Vending machines of 20 or more owned or operated by the same vending operator, must display calories on a small placard, sticker, or electronic or digital display near the vending food item or selection button. Food packages where calorie information is visible before purchase are exempt.

Having the total calories listed for meal combinations will help you make informed choices.

Having the total calories listed for meal combinations will help you make informed choices.
Photo: USDA

On standard menu items, a succinct statement “Additional nutrition information available upon request” is required on menus and menu boards. The additional nutrition information that restaurants and similar retail food establishments must include:

  • Total Calories
  • Total Fat
  • Saturated Fat
  • Trans Fat
  • Protein
  • Total Carbohydrates
  • Sugars
  • Cholesterol
  • Sodium
  • Fiber

Combination meals that include more than one standard menu item require that calories be listed differently.

  • Two option meals (steak or chicken taco) each calorie amount will be displayed and separated with a slash (280/305).
  • Meals with three or more options (for example half tuna sandwich and half salad, half tuna sandwich and apple, or half tuna sandwich and chips) require that calorie amounts be listed as a range (400-520).
Even salad bars require that calories be listed.

Even salad bars require that calories be listed.
Photo: USDA

The law also requires establishments to disclose calorie information on signs adjacent to foods on display. Self-service food items must include the calorie information as well. The final rule requires a “2,000 calories a day is used for general nutrition advice, but calorie needs vary” statement to be included on the menu or menu board. This general nutrition statement uses 2,000 calories as a reference amount for daily values. Individual calorie needs vary depending on age, gender, height, weight, and current physical activity level.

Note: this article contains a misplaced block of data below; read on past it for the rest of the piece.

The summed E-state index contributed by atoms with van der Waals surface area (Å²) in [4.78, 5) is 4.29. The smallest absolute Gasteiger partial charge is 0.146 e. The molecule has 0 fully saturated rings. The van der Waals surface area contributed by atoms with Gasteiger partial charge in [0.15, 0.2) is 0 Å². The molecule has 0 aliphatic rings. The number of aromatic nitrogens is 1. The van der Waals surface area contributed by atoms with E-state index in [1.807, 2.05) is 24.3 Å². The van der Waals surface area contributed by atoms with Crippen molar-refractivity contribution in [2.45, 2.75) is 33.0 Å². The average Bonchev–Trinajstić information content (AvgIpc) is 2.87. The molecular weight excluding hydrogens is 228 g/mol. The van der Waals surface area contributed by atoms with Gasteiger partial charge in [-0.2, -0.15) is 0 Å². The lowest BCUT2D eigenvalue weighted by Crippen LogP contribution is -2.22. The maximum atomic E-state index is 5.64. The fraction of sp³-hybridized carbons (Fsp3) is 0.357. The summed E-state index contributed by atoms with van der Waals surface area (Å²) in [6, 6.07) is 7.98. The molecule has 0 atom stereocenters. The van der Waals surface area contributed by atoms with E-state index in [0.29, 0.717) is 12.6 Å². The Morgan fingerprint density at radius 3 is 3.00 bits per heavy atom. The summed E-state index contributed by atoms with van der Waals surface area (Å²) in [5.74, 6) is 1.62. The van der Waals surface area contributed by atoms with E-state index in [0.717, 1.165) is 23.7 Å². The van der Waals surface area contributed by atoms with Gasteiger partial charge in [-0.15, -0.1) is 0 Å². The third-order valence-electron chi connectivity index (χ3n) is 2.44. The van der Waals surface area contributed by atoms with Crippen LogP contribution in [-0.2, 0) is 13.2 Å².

If you like pizza and one slice is not enough, learn how to determine the total amount of calories consumed. In the case of multiple-serving menu items, the calories should represent the whole menu item (e.g., pizza 1,200 calories) or a per a serving amount (e.g., pizza 200 cal./slice, 6 slices). The next time you are at the movies or dining out, take a peek at the calories listed and see if the information helps to change your menu item choice.

Knowledge is power. If you are reminded that one donut has 300 calories, you might be less likely to order two!

Knowledge is power. If you are reminded that one donut has 300 calories, you might be less likely to order two!
Photo: USDA

Further Reading

To help learn what your calorie needs are visit

To learn more about the Nutrition Labeling Factsheet

To request Product Testing and Nutritional Labeling


  1. Center for Food Safety and Applied Nutrition. (n.d.). Menu Labeling: Supplemental Guidance for Industry. Food Guidance Documents. Retrieved from
  2. Dabrowska, A. (2018, February 5). In Congressional Research Service. Food Labeling: Nutrition Labeling of Restaurant Menu and Vending Machine Items. Retrieved from
  3. Food and Drug Administration. Menu labeling: supplemental guidance for industry. ( ). Published May 2018.
  4. Larson, Nicole, et al. “Calorie Labels on the Restaurant Menu: Is the Use of Weight-Control Behaviors Related to Ordering Decisions?” Journal of the Academy of Nutrition and Dietetics, vol. 118, no. 3, 2018, pp. 399–408., doi:10.1016/j.jand.2017.11.007.
  5. Nutrition and Weight Status. (n.d.). Retrieved from U.S. Department of Health and Human Services
  6. (n.d.). Panera Bread. Retrieved from

Originally published 03/19

If this document didn’t answer your questions, please contact HGIC at or 1-888-656-9988.